Towards a new model of abstraction in software engineering

G. Kiczales
Proceedings 1991 International Workshop on Object Orientation in Operating Systems  
We now come to the decisive step of mathematical abstraction: we forget about what the symbols stand for... [The mathematician] need not be idle; there are many operations he can carry out with these symbols, without ever having to look at the things they stand for. Hermann Weyl, "The Mathematical Way of Thinking" (This appears at the beginning of the Building Abstractions With Data chapter of "Structure and Interpretation of Computer Programs" by Harold Abelson and Gerald Jay Sussman.) This is
more » ... an abridged version of a longer paper in preparation. The eventual goal is to present, to those outside of the reflection and meta-level architecturescommunity, the intuitions surroundingopen implementations and the use of meta-level architectures, particularly metaobject protocols, to achieve them. The view of abstraction on which software engineering is based does not support the reality of practice: it suggests that abstractions hide their implementation, whereas the evidence is that this is not generally possible. This discrepancy between our basic conceptual foundations and practice appears to be at the heart of a number of portability and complexity problems. Work on metaobject protocols suggests a new view, in which abstractions do expose their implementations, but do so in a way that makes a principled division between the functionality they provide and the underlying implementation. By resolving the discrepancy with practice, this new view appears to lead to simpler programs. It also has the potential to resolve important outstanding problems surround reuse, software building blocks, and high-level programming languages.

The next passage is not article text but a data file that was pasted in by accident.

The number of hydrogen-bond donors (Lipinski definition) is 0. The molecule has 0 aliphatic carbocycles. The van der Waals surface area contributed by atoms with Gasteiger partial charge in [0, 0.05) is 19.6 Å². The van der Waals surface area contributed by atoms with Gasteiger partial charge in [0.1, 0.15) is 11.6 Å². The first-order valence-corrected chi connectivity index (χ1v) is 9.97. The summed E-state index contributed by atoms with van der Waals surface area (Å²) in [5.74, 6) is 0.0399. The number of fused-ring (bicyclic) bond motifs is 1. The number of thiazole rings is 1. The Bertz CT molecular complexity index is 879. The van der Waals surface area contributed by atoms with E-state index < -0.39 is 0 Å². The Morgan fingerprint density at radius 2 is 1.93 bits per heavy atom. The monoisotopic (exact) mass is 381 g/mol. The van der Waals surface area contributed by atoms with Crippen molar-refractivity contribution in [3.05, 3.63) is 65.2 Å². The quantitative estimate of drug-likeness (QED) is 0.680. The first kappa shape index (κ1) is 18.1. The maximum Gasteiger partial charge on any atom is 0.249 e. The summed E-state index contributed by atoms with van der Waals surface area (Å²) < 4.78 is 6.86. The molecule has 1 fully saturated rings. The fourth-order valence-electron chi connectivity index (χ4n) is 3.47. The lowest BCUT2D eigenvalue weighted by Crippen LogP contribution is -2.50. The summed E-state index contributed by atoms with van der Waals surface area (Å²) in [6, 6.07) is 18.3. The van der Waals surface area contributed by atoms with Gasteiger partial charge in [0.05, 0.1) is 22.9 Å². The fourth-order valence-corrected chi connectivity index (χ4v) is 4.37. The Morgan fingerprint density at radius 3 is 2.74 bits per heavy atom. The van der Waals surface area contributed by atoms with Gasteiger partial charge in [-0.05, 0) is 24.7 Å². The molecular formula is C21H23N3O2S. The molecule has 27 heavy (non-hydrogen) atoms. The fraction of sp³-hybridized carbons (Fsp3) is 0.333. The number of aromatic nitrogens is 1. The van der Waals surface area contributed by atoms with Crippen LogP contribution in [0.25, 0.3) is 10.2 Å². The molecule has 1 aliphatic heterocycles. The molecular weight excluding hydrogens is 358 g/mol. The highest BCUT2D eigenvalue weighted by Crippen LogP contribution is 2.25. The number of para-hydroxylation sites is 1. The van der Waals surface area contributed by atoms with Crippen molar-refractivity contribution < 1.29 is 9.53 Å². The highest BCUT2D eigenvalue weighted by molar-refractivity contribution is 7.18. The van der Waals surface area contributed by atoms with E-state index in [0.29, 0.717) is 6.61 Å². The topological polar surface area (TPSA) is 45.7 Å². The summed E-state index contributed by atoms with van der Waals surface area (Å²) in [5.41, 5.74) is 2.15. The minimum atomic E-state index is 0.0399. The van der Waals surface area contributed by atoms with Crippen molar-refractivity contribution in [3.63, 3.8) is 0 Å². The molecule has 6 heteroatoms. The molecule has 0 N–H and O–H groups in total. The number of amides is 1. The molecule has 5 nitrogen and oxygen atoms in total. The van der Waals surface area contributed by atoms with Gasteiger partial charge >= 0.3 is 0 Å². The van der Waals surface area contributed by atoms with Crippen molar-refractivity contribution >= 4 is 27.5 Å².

doi:10.1109/iwooos.1991.183036 fatcat:aptwt5fzd5gkvgtuy5ko6xashy